Steppenwolf's New Home: A Site Is Not a Stage; Two Trib Writers Get a Dramatic Reading; Arts People Love the Guv; Opera Company Jumps on "Carousel"; Jerome's to Showcase Singing Staffers; Cheever Volume Still in Court; Music | Culture Club | Chicago Reader

Arts & Culture » Culture Club

Steppenwolf's New Home: A Site Is Not a Stage; Two Trib Writers Get a Dramatic Reading; Arts People Love the Guv; Opera Company Jumps on "Carousel"; Jerome's to Showcase Singing Staffers; Cheever Volume Still in Court; Music

Out of the Tribune newsroom comes Celebrity Beat, a play by Marilyn Preston and Cheryl Lavin. After bouncing around town for a couple of years, it's being considered by Bailiwick Repertory.


Sign up for our newsletters Subscribe


Steppenwolf's New Home: A Site Is Not a Stage

When will the new Steppenwolf Theatre building open? Nobody knows. Construction at the site, in the 1600 block of North Halsted, was to begin early this fall, but as of last week almost nothing had been done. Not surprisingly, the theater company has been dickering with the city's building inspectors, who wanted to see all the plans for the $4 million structure before issuing the necessary permits. Steppenwolf board president Bruce Sagan says he expects by year's end to have a foundation permit that will allow work on the basement to begin. How far workers will get on the project, though, depends on the winter's severity. Unless a miracle occurs--highly unlikely in the construction industry--Steppenwolf's opening next fall will have to be delayed or moved to the company's old digs at 2851 N. Halsted. "It's a little too early yet to predict what will happen," says Sagan.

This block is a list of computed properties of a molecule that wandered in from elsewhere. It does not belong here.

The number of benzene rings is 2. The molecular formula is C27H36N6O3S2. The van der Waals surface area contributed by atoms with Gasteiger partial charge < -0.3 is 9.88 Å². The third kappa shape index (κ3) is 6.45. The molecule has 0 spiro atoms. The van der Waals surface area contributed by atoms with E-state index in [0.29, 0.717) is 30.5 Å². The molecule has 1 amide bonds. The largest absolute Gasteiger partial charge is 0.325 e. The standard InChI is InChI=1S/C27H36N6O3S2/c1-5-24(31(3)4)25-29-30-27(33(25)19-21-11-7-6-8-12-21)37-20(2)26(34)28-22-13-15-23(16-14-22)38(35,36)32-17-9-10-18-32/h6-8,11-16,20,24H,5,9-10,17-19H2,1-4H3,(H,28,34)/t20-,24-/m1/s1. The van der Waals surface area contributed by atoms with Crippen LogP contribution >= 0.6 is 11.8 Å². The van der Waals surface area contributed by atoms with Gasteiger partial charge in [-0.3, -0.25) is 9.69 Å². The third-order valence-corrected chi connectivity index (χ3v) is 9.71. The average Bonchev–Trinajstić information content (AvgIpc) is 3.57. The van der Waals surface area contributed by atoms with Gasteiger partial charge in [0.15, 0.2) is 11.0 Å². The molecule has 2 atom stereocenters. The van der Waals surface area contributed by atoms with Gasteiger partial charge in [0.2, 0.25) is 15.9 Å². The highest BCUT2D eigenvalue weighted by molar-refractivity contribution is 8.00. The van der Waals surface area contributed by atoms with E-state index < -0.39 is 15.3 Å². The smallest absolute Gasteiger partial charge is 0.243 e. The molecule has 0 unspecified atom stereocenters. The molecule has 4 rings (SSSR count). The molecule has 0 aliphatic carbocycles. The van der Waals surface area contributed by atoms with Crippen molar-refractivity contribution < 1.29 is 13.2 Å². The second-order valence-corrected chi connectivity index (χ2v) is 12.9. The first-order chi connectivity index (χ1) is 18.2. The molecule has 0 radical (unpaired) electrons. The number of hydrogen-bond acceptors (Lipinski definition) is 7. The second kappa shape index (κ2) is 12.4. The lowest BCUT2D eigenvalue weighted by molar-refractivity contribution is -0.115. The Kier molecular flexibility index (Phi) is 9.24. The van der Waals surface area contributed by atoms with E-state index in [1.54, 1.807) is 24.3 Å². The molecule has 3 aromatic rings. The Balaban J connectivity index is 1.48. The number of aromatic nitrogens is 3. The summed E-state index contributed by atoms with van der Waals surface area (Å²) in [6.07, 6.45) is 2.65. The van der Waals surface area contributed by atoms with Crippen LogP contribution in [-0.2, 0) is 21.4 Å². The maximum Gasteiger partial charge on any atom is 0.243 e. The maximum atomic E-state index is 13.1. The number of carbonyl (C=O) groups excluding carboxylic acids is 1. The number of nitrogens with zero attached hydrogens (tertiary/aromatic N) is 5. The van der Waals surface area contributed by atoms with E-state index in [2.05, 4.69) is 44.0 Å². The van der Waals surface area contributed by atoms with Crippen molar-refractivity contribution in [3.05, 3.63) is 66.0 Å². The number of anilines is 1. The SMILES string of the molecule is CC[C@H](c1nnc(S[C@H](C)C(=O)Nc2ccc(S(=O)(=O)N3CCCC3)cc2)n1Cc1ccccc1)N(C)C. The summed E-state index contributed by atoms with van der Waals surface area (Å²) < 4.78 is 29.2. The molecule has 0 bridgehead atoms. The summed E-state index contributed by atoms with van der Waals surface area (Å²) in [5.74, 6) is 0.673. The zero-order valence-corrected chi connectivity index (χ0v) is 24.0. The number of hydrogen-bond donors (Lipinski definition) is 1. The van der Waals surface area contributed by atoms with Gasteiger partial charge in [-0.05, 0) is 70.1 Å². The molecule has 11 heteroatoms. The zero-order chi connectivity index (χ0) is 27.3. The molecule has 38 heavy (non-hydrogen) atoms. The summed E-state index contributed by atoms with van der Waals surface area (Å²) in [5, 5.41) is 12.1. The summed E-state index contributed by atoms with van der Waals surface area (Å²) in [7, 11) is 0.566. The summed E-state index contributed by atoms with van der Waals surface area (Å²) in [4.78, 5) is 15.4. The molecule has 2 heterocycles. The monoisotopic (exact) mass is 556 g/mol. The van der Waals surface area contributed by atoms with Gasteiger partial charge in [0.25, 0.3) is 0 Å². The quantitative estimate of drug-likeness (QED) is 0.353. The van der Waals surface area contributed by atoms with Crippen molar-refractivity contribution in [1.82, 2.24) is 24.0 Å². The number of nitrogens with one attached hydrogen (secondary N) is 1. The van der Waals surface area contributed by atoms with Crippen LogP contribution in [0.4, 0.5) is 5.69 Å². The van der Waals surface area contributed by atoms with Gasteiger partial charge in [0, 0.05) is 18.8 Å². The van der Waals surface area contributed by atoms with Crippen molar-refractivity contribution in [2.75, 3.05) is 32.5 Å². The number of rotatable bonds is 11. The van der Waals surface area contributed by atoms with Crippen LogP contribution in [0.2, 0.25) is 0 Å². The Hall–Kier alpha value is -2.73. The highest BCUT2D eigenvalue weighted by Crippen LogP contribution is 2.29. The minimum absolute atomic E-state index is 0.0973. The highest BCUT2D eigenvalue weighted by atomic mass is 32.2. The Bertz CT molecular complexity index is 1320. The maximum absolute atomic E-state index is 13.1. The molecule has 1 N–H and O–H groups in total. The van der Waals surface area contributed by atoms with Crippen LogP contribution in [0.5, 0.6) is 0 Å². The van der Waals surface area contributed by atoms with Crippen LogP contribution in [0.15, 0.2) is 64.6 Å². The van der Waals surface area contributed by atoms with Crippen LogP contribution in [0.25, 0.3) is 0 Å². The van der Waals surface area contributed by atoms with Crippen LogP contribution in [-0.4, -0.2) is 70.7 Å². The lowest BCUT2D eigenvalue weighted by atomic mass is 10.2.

Two Trib Writers Get a Dramatic Reading

Budding playwrights Marilyn Preston (a former Tribune reporter) and Cheryl Lavin (a Tribune feature writer) may finally have found a home for their theatrical opus Celebrity Beat. Bailiwick Repertory plans to give the play a reading with hot young actress Kate Goehring on February 7. If that goes well, Bailiwick artistic director David Zak says the play probably will be worked into next season's schedule. "I'm interested in the darker aspects of the piece," says Zak. The script, about a newspaper celebrity writer, has been bouncing around the city for a couple of years. Preston and Lavin had hoped to mount a big-budget, star-filled production, but that fell through when investor funding dried up.

Arts People Love the Guv